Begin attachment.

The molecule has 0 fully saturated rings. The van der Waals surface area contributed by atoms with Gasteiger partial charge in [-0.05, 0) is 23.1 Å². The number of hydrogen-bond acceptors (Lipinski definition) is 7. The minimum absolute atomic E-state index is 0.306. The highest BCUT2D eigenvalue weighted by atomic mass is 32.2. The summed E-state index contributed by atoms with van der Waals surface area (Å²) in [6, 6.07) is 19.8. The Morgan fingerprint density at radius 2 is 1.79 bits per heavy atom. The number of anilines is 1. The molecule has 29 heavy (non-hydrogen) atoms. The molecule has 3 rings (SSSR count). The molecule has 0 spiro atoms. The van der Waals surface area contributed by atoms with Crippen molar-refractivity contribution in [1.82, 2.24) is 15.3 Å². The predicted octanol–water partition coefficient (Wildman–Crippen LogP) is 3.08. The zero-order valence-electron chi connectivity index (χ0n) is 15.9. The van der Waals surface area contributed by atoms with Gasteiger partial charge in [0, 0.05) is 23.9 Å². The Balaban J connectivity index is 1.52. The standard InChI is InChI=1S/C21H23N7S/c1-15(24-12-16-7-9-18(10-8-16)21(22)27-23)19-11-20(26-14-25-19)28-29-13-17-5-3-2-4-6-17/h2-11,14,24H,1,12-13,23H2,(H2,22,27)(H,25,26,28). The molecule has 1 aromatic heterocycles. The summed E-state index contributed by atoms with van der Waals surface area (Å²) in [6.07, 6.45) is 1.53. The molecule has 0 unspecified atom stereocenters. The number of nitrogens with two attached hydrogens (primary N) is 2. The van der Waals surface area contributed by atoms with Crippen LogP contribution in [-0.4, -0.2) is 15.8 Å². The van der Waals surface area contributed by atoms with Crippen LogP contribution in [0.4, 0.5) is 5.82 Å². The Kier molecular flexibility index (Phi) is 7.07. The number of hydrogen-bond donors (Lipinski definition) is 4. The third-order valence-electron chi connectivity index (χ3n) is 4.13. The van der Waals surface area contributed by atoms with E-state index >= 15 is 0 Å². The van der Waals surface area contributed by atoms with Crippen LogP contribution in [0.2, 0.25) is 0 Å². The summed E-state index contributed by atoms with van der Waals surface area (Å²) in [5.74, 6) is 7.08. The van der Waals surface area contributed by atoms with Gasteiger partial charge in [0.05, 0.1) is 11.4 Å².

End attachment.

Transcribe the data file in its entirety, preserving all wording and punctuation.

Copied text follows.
The molecule has 0 fully saturated rings. The van der Waals surface area contributed by atoms with Gasteiger partial charge in [-0.05, 0) is 23.1 Å². The number of hydrogen-bond acceptors (Lipinski definition) is 7. The minimum absolute atomic E-state index is 0.306. The highest BCUT2D eigenvalue weighted by atomic mass is 32.2. The summed E-state index contributed by atoms with van der Waals surface area (Å²) in [6, 6.07) is 19.8. The Morgan fingerprint density at radius 2 is 1.79 bits per heavy atom. The number of anilines is 1. The molecule has 29 heavy (non-hydrogen) atoms. The molecule has 3 rings (SSSR count). The molecule has 0 spiro atoms. The van der Waals surface area contributed by atoms with Crippen molar-refractivity contribution in [1.82, 2.24) is 15.3 Å². The predicted octanol–water partition coefficient (Wildman–Crippen LogP) is 3.08. The zero-order valence-electron chi connectivity index (χ0n) is 15.9. The van der Waals surface area contributed by atoms with Gasteiger partial charge in [0, 0.05) is 23.9 Å². The Balaban J connectivity index is 1.52. The standard InChI is InChI=1S/C21H23N7S/c1-15(24-12-16-7-9-18(10-8-16)21(22)27-23)19-11-20(26-14-25-19)28-29-13-17-5-3-2-4-6-17/h2-11,14,24H,1,12-13,23H2,(H2,22,27)(H,25,26,28). The molecule has 1 aromatic heterocycles. The summed E-state index contributed by atoms with van der Waals surface area (Å²) in [6.07, 6.45) is 1.53. The molecule has 0 unspecified atom stereocenters. The number of nitrogens with two attached hydrogens (primary N) is 2. The van der Waals surface area contributed by atoms with Crippen LogP contribution in [-0.4, -0.2) is 15.8 Å². The van der Waals surface area contributed by atoms with Crippen LogP contribution in [0.4, 0.5) is 5.82 Å². The Kier molecular flexibility index (Phi) is 7.07. The number of hydrogen-bond donors (Lipinski definition) is 4. The third-order valence-electron chi connectivity index (χ3n) is 4.13. The van der Waals surface area contributed by atoms with E-state index >= 15 is 0 Å². The van der Waals surface area contributed by atoms with Crippen LogP contribution in [0.2, 0.25) is 0 Å². The summed E-state index contributed by atoms with van der Waals surface area (Å²) in [5.74, 6) is 7.08. The van der Waals surface area contributed by atoms with Gasteiger partial charge in [0.05, 0.1) is 11.4 Å².